แ Upon these considerations I have again begged your atter tion to the message of March last. Before leaving the capital, consider and discuss it among yourselves. You are patriots and statesmen, and, as such, I pray you consider this proposition, and, at the least, commend it to the consideration of your States and people. As you would perpetuate popular government for the best people in the world, I beseech you that you do in nowisə omit this. Our common country is in great peril, demanding the loftiest views and boldest action to bring a speedy relief. Once relieved, its form of government is saved to the world, its beloved history and cherished memories are vindicated, and its happy future fully assured and rendered inconceivably grand. To you, more than to any others, the privilege is given to assure that happiness and swell that grandeur, and to link your own names therewith forever."
INSTRUCTIONS TO MILITARY AND NAVAL COMMANDERS.
On the twenty-second of July, he issued the following order:
"WAR DEPARTMENT, WASHINGTON, July 22d, 1862. "First. Ordered that military commanders within the States of Virginia, North Carolina, Georgia, Florida, Alabama, Mississippi, Louisiana, Texas, and Arkansas, in an ordinary manner seize and use any property, real or personal, which may be necessary or convenient for their several commands, for supplies, or for other military purposes; and that while property may be destroyed for proper military objects, none shall be destroyed in wantonness or malice.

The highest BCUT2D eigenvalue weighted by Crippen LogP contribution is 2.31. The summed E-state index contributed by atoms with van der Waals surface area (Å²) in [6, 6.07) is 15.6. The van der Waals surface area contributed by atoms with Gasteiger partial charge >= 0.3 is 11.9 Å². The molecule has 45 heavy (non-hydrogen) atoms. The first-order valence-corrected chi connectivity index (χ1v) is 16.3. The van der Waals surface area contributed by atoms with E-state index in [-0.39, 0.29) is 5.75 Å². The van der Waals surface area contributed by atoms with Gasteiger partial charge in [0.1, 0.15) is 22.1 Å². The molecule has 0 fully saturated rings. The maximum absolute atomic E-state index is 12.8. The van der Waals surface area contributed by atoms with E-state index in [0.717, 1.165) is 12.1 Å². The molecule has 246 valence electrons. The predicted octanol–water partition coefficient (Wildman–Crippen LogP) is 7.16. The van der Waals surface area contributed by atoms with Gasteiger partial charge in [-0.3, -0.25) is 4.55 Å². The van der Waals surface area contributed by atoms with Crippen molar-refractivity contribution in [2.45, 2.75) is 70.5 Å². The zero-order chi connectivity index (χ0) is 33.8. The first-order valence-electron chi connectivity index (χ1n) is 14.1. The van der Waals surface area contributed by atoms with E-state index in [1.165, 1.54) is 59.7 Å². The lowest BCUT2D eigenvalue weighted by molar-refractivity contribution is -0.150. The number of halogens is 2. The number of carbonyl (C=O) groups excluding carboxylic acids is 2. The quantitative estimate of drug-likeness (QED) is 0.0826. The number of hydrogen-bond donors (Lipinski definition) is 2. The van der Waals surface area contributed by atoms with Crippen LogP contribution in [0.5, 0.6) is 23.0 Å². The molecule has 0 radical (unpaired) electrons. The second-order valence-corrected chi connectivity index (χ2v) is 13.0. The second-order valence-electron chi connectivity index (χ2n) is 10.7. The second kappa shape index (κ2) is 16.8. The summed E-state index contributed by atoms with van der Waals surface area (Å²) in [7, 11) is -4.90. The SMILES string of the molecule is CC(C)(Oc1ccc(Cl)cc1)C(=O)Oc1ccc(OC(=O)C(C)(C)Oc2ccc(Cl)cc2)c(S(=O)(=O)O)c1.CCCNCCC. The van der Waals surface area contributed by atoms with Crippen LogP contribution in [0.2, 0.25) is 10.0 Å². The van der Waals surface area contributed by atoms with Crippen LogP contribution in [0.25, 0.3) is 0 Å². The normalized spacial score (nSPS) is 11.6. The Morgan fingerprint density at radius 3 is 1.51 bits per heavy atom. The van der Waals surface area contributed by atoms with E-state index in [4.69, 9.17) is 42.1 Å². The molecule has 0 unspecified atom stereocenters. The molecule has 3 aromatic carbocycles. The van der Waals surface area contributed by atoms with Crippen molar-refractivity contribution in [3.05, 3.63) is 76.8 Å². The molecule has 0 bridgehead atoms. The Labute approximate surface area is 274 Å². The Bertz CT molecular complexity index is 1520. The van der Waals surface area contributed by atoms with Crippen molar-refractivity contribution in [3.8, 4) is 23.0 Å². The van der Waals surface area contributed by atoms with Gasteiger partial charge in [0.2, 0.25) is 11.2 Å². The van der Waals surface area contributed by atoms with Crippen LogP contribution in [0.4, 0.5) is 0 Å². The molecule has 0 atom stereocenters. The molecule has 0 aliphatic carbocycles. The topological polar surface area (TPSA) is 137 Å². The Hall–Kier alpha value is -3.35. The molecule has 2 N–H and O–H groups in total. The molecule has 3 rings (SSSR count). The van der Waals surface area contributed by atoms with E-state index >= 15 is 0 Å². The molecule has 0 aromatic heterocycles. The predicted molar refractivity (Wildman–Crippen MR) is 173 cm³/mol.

"Second. That military and naval commanders shall employ as laborers, within and from said States, so many persons of African descent as can be advantageously used for military or naval purposes, giving them reasonable wages for their labor.
"Third. That, as to both property, and persons of African descent, accounts shall be kept sufficiently accurate and in detail to show quantities and amounts, and from whom both property and such persons shall have come, as a basis upon which compensation can be made in proper cases; and the several departments of this government shall attend to and perform their appropriate parts toward the execution of these orders.
By order of the President.
"EDWIN M. STANTON,
And on the twenty-fifth of July, by proclamation, he warned all persons to cease participating in aiding, countenancing, or abetting the rebellion, and to return to their